What else do you do for fun?

I play in a men’s hockey league, and I’m one of the youngest guys on the team. I played in high school, and although I’m not a great shot I am a good skater. I like the intensity of sprinting down the ice until you are exhausted. Aside from being good exercise, hockey is a great sport because working as a team and individually is equally essential. Some guys can get pretty rough, but I am the type of person to jump in and break up a fight.

I have three kids so hanging out with them is my life. We do all kinds of things, and I especially like teaching them to approach things like bugs, monsters, and the dark with curiosity instead of fear. They love that stuff – Halloween is a month-long event at our house.

What is your favorite place in Chicago?

The Museum of Science and Industry is incredible. You can tour an authentic U-505 submarine, listen to a whisper on the other side of the room in the Whispering Gallery, and control a 40-foot indoor tornado. It’s a really fun place for kids as well. 

What has been your favorite project at DMC?

DMC worked with an automotive client to develop a flexible manufacturing system that could be used to assemble any kind of major automotive sub-assembly like engines, instrument panels, or center consoles.  Their old system required someone to maintain it full-time in order to program it for any changes. We were able to develop a system that manufactures multiple components and the exact same code base is used on multiple production lines in multiple facilities. DMC’s system doesn’t require our help to reconfigure it; it can be changed directly from the user interface. It was a good feeling to take a complex system and develop one that is user-friendly and doesn’t even require our help for maintenance.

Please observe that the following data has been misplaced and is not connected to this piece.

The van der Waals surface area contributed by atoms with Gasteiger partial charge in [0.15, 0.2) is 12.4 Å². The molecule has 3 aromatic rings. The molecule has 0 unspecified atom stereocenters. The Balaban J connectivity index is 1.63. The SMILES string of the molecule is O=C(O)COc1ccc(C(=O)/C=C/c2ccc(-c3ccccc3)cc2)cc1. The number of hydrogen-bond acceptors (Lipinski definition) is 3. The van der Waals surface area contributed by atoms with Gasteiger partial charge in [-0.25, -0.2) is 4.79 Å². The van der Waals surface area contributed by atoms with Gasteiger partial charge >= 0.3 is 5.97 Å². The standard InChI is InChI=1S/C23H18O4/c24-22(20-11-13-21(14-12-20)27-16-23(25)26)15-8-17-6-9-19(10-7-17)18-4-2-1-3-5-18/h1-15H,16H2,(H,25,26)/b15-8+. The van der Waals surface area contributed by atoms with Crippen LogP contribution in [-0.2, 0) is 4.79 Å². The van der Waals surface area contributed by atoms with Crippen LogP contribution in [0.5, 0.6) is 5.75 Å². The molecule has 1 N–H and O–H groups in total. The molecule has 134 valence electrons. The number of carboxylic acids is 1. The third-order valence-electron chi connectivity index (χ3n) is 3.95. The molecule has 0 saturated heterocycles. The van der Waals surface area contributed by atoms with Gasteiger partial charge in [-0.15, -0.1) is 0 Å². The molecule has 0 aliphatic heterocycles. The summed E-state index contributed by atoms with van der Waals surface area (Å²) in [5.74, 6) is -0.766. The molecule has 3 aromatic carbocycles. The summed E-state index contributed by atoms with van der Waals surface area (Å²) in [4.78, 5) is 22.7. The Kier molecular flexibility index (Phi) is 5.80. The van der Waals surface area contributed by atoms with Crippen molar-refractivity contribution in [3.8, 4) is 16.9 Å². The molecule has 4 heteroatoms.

Creating software that stands on its own is an integral aspect of DMC’s philosophy. Rather than our customers being stuck with us, we aim to empower them.

What are three career lessons you’ve learned thus far?

- A guiding principle of mine is “Make it better.” This applies to any situation, relationship, or project. If you consider a project from the perspective of owning it, it allows you to think ahead and anticipate future needs or how it will evolve. After experiencing a lot of project cycles over time, I’ve learned that thinking ahead helps determine how to make it better.

- Be nice and be understanding. I remember one situation years ago, in which I felt I had to be particularly forceful in order to win the business disagreement. I did win, but I learned that I had crossed the line of where I felt comfortable. Keep perspective of stressful situations, and seek to find solutions to challenging problems together.

- Work hard, but know when to use your resources. DMC has built such a power team, and it’s important to know what people are good at. There is something to be said for powering through an issue, but goals can often be achieved more quickly by leveraging collective resources.

Learn more about DMC's company culture.